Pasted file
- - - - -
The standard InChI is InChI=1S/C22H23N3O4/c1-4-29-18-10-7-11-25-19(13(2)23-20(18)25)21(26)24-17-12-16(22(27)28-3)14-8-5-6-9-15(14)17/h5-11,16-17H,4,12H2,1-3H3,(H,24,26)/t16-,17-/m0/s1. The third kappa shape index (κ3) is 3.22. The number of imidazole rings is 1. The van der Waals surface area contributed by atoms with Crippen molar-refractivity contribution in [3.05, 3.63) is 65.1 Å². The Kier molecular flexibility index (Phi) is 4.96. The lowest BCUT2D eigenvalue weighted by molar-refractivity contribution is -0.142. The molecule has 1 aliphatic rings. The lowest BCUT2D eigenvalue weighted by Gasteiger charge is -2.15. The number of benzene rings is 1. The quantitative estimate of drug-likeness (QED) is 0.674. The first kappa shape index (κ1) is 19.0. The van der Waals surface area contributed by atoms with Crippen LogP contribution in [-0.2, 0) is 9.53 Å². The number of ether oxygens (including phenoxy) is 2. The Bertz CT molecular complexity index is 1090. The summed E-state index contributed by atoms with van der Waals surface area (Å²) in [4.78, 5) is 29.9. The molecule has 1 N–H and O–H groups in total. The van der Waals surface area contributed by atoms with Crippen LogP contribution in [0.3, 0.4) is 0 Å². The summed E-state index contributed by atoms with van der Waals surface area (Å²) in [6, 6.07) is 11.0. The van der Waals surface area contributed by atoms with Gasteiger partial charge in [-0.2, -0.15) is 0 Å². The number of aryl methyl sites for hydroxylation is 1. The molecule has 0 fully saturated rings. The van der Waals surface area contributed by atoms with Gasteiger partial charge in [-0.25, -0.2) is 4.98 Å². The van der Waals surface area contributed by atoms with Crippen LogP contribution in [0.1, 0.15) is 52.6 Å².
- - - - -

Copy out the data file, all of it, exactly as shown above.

The standard InChI is InChI=1S/C22H23N3O4/c1-4-29-18-10-7-11-25-19(13(2)23-20(18)25)21(26)24-17-12-16(22(27)28-3)14-8-5-6-9-15(14)17/h5-11,16-17H,4,12H2,1-3H3,(H,24,26)/t16-,17-/m0/s1. The third kappa shape index (κ3) is 3.22. The number of imidazole rings is 1. The van der Waals surface area contributed by atoms with Crippen molar-refractivity contribution in [3.05, 3.63) is 65.1 Å². The Kier molecular flexibility index (Phi) is 4.96. The lowest BCUT2D eigenvalue weighted by molar-refractivity contribution is -0.142. The molecule has 1 aliphatic rings. The lowest BCUT2D eigenvalue weighted by Gasteiger charge is -2.15. The number of benzene rings is 1. The quantitative estimate of drug-likeness (QED) is 0.674. The first kappa shape index (κ1) is 19.0. The van der Waals surface area contributed by atoms with Crippen LogP contribution in [-0.2, 0) is 9.53 Å². The number of ether oxygens (including phenoxy) is 2. The Bertz CT molecular complexity index is 1090. The summed E-state index contributed by atoms with van der Waals surface area (Å²) in [4.78, 5) is 29.9. The molecule has 1 N–H and O–H groups in total. The van der Waals surface area contributed by atoms with Crippen LogP contribution in [0.3, 0.4) is 0 Å². The summed E-state index contributed by atoms with van der Waals surface area (Å²) in [6, 6.07) is 11.0. The van der Waals surface area contributed by atoms with Gasteiger partial charge in [-0.2, -0.15) is 0 Å². The number of aryl methyl sites for hydroxylation is 1. The molecule has 0 fully saturated rings. The van der Waals surface area contributed by atoms with Gasteiger partial charge in [-0.25, -0.2) is 4.98 Å². The van der Waals surface area contributed by atoms with Crippen LogP contribution in [0.1, 0.15) is 52.6 Å².